Aristotle applies this conception to the field of culture and the province of artistic judgement: here, he says, ‘some appreciate one aspect, and some another, but all together appreciate all’. But he also applies it generally to the whole field of social thought; and he applies it, in particular, to matters of political judgement. The Many, he holds, ‘when they meet together’, and put their minds fairly to one another, can achieve a composition of ideas which gives their judgement a general validity.
If we follow the guidance of Aristotle, we shall say that social thought proceeds by the way of a plurality of ideas, by the way of debate and discussion between the different ideas, ‘when they meet together’ and come into contact with one another, and by the way of a composition of ideas attained through such debate and discussion.
We shall also say that this social way must also be, and also is, the political way: in other words it must also be, and also is, the method of the State’s government and the way of the State’s operation.
This is not only because the State should be true to the Society from which it comes, and on which it continues to rest: it is also because the way of Society (the way of plurality of ideas, debate among them, and composition of them) is right in itself and universally right— right for Society, right for the State, and right wherever men are gathered together and have to act together.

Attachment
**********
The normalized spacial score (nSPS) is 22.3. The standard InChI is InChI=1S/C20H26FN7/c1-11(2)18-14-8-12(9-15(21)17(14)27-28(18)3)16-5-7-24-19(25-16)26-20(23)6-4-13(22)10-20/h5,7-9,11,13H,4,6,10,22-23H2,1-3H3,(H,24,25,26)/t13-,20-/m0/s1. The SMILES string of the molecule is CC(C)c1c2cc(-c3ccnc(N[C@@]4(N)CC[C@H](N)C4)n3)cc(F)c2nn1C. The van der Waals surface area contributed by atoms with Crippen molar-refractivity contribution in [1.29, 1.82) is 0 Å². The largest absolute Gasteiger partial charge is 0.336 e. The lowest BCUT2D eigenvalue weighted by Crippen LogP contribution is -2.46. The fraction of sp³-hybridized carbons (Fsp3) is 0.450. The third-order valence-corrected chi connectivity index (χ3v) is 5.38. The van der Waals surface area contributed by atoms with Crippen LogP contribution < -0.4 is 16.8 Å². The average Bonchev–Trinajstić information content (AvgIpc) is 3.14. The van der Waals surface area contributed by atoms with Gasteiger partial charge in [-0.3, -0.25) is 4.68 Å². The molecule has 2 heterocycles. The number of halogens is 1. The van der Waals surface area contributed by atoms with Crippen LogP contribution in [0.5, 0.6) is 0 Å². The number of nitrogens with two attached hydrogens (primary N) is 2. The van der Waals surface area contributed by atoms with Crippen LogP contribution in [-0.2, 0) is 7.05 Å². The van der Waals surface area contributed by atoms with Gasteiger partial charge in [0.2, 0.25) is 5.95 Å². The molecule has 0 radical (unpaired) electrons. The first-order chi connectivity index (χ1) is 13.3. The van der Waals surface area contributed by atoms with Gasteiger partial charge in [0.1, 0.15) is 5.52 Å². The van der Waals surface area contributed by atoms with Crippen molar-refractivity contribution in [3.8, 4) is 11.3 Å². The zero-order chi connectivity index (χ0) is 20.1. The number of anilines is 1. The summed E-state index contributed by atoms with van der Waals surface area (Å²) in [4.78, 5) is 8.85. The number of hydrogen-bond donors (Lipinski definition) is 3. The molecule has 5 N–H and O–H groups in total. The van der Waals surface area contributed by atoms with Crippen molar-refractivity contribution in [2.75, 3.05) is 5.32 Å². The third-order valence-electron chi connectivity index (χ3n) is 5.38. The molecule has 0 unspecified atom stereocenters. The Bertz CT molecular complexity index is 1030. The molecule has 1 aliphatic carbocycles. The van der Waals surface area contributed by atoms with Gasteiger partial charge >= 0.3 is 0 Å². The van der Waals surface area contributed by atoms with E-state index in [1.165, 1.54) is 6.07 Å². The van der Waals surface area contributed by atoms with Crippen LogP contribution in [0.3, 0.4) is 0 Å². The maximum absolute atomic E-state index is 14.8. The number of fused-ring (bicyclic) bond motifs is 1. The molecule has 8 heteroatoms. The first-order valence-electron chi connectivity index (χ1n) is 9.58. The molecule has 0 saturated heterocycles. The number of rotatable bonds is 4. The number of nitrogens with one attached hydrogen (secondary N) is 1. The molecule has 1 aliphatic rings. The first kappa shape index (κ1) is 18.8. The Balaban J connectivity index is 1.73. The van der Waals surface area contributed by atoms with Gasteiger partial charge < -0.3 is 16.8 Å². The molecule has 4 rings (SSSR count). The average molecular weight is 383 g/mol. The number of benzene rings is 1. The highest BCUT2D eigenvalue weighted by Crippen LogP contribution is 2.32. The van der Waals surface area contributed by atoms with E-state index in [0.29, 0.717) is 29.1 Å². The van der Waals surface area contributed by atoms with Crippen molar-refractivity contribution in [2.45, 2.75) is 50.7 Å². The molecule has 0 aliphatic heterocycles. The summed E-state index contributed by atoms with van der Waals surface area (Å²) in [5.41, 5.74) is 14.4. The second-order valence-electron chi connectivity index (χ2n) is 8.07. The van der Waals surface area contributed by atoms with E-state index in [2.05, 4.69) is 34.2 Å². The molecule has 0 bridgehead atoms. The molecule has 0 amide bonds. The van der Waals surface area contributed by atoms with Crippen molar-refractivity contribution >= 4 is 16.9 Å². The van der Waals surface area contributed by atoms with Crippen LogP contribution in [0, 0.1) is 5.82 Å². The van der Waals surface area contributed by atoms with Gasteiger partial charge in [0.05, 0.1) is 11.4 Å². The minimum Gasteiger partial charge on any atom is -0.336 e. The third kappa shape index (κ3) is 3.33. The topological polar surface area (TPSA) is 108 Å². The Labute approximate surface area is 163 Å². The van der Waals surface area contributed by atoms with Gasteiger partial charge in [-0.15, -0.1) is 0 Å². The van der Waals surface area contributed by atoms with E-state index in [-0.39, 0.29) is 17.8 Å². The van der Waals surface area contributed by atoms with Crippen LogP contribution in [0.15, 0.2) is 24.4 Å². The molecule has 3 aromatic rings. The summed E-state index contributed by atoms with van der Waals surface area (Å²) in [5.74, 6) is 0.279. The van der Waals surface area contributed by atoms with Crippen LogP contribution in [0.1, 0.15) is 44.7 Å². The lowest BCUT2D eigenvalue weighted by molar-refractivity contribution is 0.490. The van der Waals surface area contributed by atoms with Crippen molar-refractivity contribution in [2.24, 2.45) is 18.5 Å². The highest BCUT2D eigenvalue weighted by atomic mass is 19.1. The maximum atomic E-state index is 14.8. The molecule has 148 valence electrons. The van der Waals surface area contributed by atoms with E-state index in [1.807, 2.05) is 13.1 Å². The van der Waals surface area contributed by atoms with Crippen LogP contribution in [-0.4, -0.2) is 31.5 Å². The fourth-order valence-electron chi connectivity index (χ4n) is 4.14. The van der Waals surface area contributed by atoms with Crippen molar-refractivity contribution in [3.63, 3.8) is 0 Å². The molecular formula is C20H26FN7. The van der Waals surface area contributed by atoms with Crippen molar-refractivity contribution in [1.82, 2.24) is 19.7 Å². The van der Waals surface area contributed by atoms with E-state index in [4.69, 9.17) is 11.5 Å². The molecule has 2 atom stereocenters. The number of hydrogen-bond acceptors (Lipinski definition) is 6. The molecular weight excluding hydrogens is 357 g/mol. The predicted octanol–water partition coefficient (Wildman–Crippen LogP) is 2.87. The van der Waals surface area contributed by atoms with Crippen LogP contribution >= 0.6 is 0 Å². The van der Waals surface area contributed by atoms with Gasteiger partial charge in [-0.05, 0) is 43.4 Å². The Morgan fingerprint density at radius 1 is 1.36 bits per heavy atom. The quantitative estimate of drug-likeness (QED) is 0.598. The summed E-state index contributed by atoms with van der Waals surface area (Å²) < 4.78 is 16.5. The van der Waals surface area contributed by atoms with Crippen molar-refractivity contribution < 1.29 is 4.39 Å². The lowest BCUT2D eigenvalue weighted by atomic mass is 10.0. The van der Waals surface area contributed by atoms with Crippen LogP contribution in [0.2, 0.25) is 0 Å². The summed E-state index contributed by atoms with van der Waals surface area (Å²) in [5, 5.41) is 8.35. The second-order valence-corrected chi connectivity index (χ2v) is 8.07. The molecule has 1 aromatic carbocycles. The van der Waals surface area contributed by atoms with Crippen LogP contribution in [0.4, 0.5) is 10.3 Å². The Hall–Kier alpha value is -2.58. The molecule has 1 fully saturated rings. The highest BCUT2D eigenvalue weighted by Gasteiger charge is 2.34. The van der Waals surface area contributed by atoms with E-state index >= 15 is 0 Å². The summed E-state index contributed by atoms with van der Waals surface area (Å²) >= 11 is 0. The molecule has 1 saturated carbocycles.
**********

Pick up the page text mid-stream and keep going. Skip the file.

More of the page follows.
The one way to get at practical truth, the right thing to do, the straight line of action, is, in any form of group, the way of thinking things over together and talking them over together, with a view to finding some composition of the different threads of thought. It is the way of the Friends, when they seek what they call ‘the sense of the meeting’.
It is the way of democracy, which is not a solution, but a way of seeking solutions—not a form of State devoted to this or that particular end (whether private enterprise or public management), but a form of State devoted, whatever its end may be, to a single means and method of determining that end.